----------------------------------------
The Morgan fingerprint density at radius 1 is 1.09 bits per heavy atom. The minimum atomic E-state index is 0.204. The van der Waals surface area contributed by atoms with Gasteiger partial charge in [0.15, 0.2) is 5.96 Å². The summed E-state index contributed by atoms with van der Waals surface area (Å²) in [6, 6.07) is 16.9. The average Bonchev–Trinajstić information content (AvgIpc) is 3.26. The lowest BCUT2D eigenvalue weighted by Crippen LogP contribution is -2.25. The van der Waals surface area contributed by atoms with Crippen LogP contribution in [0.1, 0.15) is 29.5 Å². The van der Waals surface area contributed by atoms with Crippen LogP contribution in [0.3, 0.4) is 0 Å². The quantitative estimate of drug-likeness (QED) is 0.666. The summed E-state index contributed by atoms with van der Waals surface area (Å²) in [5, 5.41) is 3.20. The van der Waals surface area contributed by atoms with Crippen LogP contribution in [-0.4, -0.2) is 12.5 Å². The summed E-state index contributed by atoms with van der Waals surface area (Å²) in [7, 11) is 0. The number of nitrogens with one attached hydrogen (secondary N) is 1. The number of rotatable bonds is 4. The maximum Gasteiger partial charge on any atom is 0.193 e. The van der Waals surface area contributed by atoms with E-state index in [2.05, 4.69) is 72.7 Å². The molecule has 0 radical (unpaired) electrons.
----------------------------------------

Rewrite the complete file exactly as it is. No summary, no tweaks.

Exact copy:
The Morgan fingerprint density at radius 1 is 1.09 bits per heavy atom. The minimum atomic E-state index is 0.204. The van der Waals surface area contributed by atoms with Gasteiger partial charge in [0.15, 0.2) is 5.96 Å². The summed E-state index contributed by atoms with van der Waals surface area (Å²) in [6, 6.07) is 16.9. The average Bonchev–Trinajstić information content (AvgIpc) is 3.26. The lowest BCUT2D eigenvalue weighted by Crippen LogP contribution is -2.25. The van der Waals surface area contributed by atoms with Crippen LogP contribution in [0.1, 0.15) is 29.5 Å². The van der Waals surface area contributed by atoms with Crippen LogP contribution in [0.3, 0.4) is 0 Å². The quantitative estimate of drug-likeness (QED) is 0.666. The summed E-state index contributed by atoms with van der Waals surface area (Å²) in [5, 5.41) is 3.20. The van der Waals surface area contributed by atoms with Crippen LogP contribution in [-0.4, -0.2) is 12.5 Å². The summed E-state index contributed by atoms with van der Waals surface area (Å²) in [7, 11) is 0. The number of nitrogens with one attached hydrogen (secondary N) is 1. The number of rotatable bonds is 4. The maximum Gasteiger partial charge on any atom is 0.193 e. The van der Waals surface area contributed by atoms with E-state index in [2.05, 4.69) is 72.7 Å². The molecule has 0 radical (unpaired) electrons.